Wonder if the stock market is out of whack? Click onto Dismal Scientist at www.dismal.com and slide your mouse over to the market-valuation calculator. Plug in a couple of commonly used figures--a 5% growth rate for earnings, say, and a yield of 5% on the 10-year Treasury bond--and the calculator offers up some distressing news: The Standard & Poor's 500-stock index, it says, is 11.2% overvalued, even after the Mar. 23 plunge.
But if you'd like to make the worry go away, assume a higher earnings-growth rate, 7.5%, and a lower interest rate, 4.5%, and voila, the market is 2.1% overvalued, close enough to say it's fairly valued. "You have to examine the inputs" to figure out whether a model makes sense, says Mark Zandi, chief economist at Regional Financial Associates in West Chester, Pa., which runs the Dismal site on the Web.
As the stock market has made a run on Dow 10,000, it has also made fools of the folks who use statistical models to divine where the market is headed. Most of the models have been warning for months, and some for years, that the market is unsustainably high and heading for a fall. "This is a speculative bubble," cautions Ronald J. Talley, director of financial forecasting for WEFA Inc., an economic consulting firm in Eddystone, Pa., arguing that the market is still twice its fair value.
DANGEROUS PLACE. But if the market continues to thumb its nose at the models' forecasts, then perhaps it's the models that are out of whack. "The traditional model is flawed if you think that people's attitudes toward risk are changing over time," says Kevin A. Hassett, a resident scholar at American Enterprise Institute. He and AEI fellow James K. Glassman have developed a model that finds the market to be sharply undervalued. Their argument: Investors don't see the stock market as the dangerous place they once did and thus will bid up stocks to far higher prices.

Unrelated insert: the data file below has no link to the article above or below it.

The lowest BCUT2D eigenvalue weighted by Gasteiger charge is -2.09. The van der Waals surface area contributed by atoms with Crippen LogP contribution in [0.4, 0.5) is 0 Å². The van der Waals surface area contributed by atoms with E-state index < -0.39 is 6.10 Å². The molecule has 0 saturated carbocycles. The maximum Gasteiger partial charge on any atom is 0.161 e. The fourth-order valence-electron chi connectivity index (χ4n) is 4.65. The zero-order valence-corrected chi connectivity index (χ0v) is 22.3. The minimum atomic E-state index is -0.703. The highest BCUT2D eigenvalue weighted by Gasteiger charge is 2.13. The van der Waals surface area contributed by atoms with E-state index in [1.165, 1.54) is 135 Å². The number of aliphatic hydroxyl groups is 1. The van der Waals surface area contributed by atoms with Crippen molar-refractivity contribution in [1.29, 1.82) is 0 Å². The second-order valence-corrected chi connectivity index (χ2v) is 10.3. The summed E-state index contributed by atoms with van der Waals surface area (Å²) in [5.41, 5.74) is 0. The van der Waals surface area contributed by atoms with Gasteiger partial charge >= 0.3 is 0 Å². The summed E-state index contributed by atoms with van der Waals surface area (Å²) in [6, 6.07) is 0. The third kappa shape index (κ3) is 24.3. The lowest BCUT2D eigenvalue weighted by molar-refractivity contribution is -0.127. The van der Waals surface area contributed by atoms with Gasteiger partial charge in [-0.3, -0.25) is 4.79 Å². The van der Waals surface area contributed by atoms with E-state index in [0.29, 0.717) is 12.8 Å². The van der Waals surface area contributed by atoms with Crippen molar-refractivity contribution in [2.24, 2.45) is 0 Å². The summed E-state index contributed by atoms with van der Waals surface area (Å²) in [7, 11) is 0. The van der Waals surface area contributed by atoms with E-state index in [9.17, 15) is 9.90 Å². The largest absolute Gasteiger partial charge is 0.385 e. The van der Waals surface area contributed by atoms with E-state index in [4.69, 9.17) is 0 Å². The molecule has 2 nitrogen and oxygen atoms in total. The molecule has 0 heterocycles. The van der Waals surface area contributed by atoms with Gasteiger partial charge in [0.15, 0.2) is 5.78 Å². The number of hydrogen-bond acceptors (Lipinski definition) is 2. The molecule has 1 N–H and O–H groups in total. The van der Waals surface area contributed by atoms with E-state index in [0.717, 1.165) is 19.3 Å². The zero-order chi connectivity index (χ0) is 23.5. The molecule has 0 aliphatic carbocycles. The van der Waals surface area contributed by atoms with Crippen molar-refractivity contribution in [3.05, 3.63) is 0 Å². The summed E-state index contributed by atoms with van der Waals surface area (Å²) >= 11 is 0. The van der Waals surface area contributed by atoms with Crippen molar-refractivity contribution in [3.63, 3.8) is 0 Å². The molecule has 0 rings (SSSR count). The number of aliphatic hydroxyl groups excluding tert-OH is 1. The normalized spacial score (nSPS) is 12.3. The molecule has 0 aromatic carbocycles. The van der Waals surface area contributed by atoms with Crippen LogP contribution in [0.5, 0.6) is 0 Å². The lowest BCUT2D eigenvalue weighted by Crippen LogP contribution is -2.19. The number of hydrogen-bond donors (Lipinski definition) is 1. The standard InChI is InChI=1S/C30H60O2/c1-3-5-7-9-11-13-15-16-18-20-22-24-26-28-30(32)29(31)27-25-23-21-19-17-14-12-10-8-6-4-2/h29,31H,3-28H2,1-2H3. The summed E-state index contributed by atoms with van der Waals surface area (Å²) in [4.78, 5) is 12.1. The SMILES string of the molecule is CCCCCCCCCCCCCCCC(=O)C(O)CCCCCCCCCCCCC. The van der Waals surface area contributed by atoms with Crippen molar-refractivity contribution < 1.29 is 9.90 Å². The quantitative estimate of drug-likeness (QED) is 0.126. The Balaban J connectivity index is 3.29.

If the new modelers are right, the change overturns statistical relationships that have held true for decades. It would throw doubt especially on the long-held view that stocks are riskier than bonds.
Consider the so-called Fed model, which Deutsche Bank economist Edward Yardeni teased out of a report to Congress by the Federal Reserve in 1997, seven months after Chairman Alan Greenspan warned of the market's "irrational exuberance." This model compares the earnings yield on stocks to the current yield on bonds, the idea being these are competitive investments. The earnings yield is the forecast operating earnings for the stocks in the S&P 500 over the next 12 months divided by the price of the index. On Mar. 23, that was $52.59 divided by 1262, or 4.17%. Compare that with the interest rate on a 10-year U.S. Treasury bond, which is 5.16%. Under this model, Treasuries are a better buy--they yield more. Only when these two numbers are equal are stocks fairly valued. Right now, this model says stocks are 24% overvalued.
The model's beauty is its simplicity--and the fact that the variables, market level, interest rate, and consensus earnings forecast are not subject to the whim of the modeler. There's an underlying assumption in the model that the ideal earnings yield for stocks is the 10-year bond yield. But Greg A. Smith, investment strategist for Prudential Securities Inc., argues that the tight relationship between rates and earnings yield holds when the bond rate is above 6%, but is less clear at lower levels. It could be, says Smith, that in the world of low inflation and low interest rates, this model doesn't work.
That's also the rap on the Campbell-Shiller model, a valuation method advanced by John Y. Campbell of Harvard University and Robert J. Shiller, a professor at Yale University's School of Management. They use market history to come up with an average p-e ratio for stocks and argues that when p-e's are historically high--as they are now, at 33 times last year's earnings--stock prices will fall toward the long-term average of 15. The problem with this approach is that it overlooks changes in the U.S. economy. Tech stocks, for example, which have high growth rates and high p-e's, make up nearly 20% of the S&P 500. A decade ago, the S&P was dominated by autos, oil, and other cyclical stocks, while tech accounted for just 8.4% of that index.